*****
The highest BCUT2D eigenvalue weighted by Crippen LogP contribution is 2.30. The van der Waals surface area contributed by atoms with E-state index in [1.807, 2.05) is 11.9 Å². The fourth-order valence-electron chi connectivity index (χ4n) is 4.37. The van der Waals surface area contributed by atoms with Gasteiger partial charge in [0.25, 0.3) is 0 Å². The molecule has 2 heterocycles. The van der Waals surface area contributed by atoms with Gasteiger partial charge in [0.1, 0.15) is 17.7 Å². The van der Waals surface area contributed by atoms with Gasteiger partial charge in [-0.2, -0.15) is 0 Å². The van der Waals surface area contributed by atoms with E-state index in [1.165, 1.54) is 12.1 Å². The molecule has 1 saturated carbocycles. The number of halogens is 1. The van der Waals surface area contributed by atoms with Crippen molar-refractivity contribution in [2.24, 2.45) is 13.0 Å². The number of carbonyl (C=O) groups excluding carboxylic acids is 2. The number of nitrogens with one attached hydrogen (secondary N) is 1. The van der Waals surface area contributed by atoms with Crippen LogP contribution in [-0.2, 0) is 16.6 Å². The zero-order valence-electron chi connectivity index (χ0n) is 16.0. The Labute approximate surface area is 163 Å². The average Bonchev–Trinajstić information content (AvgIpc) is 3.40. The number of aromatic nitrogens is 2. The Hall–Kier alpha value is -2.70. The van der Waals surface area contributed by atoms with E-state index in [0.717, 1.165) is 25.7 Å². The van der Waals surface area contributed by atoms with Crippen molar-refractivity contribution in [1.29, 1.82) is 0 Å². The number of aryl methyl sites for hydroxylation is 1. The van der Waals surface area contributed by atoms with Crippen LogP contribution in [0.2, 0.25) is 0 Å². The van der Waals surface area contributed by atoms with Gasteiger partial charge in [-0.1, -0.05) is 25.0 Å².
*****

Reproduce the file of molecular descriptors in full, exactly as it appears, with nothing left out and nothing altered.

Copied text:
The highest BCUT2D eigenvalue weighted by Crippen LogP contribution is 2.30. The van der Waals surface area contributed by atoms with E-state index in [1.807, 2.05) is 11.9 Å². The fourth-order valence-electron chi connectivity index (χ4n) is 4.37. The van der Waals surface area contributed by atoms with Gasteiger partial charge in [0.25, 0.3) is 0 Å². The molecule has 2 heterocycles. The van der Waals surface area contributed by atoms with Gasteiger partial charge in [0.1, 0.15) is 17.7 Å². The van der Waals surface area contributed by atoms with Gasteiger partial charge in [-0.2, -0.15) is 0 Å². The van der Waals surface area contributed by atoms with E-state index in [1.165, 1.54) is 12.1 Å². The molecule has 1 saturated carbocycles. The number of halogens is 1. The van der Waals surface area contributed by atoms with Crippen molar-refractivity contribution in [2.24, 2.45) is 13.0 Å². The number of carbonyl (C=O) groups excluding carboxylic acids is 2. The number of nitrogens with one attached hydrogen (secondary N) is 1. The van der Waals surface area contributed by atoms with Crippen LogP contribution in [-0.2, 0) is 16.6 Å². The zero-order valence-electron chi connectivity index (χ0n) is 16.0. The Labute approximate surface area is 163 Å². The average Bonchev–Trinajstić information content (AvgIpc) is 3.40. The number of aromatic nitrogens is 2. The Hall–Kier alpha value is -2.70. The van der Waals surface area contributed by atoms with E-state index in [0.717, 1.165) is 25.7 Å². The van der Waals surface area contributed by atoms with Crippen molar-refractivity contribution in [1.29, 1.82) is 0 Å². The number of aryl methyl sites for hydroxylation is 1. The van der Waals surface area contributed by atoms with Crippen LogP contribution in [0.2, 0.25) is 0 Å². The van der Waals surface area contributed by atoms with Gasteiger partial charge in [-0.1, -0.05) is 25.0 Å².